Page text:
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HISTORY OF CANADA.
WILLIAM KINGSFORD, LL.D., F.R.S. (CANADA).
TORONTO, DOMINION OF CANADA :
CHARING CROSS ROAD.
Entered, according to Act of Parliament, in the year one thousand eight hundred and ninety-four, by William KinGSFORD, at the Department of Agriculture.
" WITNESS" PRINTING HOUSE,
PREFACE TO THE SEVENTH VOLUME.
I feel it to be my duty to allude to the prospectus issued by me in December, 1891, in which I described the period to be dealt with in this history as including the years of British rule up to 1841. It was in this year the union of the provinces of Upper and Lower Canada took place: a date, only a few years more than half a century from the present time, which may possibly be considered as too near to us to be treated dispassionately. Speaking at that time of my undertaking, I told those who had been good enough to give me their support that it would not "be possible to contract the history of the period to a less limit than four volumes.”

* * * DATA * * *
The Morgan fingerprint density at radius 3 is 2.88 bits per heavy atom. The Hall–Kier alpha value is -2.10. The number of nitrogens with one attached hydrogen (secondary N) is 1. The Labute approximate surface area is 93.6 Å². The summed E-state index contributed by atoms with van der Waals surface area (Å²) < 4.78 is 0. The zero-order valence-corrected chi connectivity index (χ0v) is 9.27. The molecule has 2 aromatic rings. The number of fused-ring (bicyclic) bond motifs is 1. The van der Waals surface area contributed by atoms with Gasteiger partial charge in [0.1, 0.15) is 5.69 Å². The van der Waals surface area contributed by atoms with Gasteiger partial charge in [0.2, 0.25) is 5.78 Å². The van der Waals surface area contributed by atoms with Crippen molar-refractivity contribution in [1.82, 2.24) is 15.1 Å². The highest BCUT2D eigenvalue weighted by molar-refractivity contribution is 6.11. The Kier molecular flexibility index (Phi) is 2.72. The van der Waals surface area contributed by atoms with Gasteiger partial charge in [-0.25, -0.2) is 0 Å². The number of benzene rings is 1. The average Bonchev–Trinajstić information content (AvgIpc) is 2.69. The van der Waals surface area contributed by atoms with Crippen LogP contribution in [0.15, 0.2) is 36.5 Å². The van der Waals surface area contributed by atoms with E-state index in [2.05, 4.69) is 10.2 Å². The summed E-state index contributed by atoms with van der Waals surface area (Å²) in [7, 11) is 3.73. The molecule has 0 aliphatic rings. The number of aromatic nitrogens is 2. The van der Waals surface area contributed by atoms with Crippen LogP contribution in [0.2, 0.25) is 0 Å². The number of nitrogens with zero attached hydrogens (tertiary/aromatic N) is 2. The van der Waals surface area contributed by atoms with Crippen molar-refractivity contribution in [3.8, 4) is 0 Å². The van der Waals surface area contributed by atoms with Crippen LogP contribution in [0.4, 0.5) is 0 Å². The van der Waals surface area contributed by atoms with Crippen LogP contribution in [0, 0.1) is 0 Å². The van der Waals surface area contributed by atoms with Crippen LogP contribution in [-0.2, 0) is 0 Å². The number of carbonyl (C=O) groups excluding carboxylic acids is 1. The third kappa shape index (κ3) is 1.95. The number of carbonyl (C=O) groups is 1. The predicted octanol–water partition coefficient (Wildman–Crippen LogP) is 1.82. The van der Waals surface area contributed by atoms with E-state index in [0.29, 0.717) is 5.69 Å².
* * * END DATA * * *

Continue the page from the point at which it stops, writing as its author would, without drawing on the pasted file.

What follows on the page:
This, the seventh volume of the history, is the third of the second series, and I am made to feel that it will be impossible to observe the limit I had imposed upon myself. It is plain to my own mind that five volumes, not four, will be required to carry out my purpose, and that I can only attain this result by careful compression of my subject.
I do not believe that any thoughtful reader of these volumes will attach blame to the writer because his narrative has been thus extended. Equally, I feel that no charge can be fairly preferred against me of having on any occasion introduced unnecessary matter, or that I have improperly dwelt upon events foreign to what my duty prescribed. In this respect Canada is in the peculiar position, that much which happened in the period embraced would remain unintelligible without acquaintance with the contemporaneous history of Great Britain and of the United States.
History cannot be regarded as the mere narrative of a series of incidents dramatically and pleasantly arranged, to furnish amusement for the hour and then pass from the memory, except so far as they may supply topics of conversation. My feeling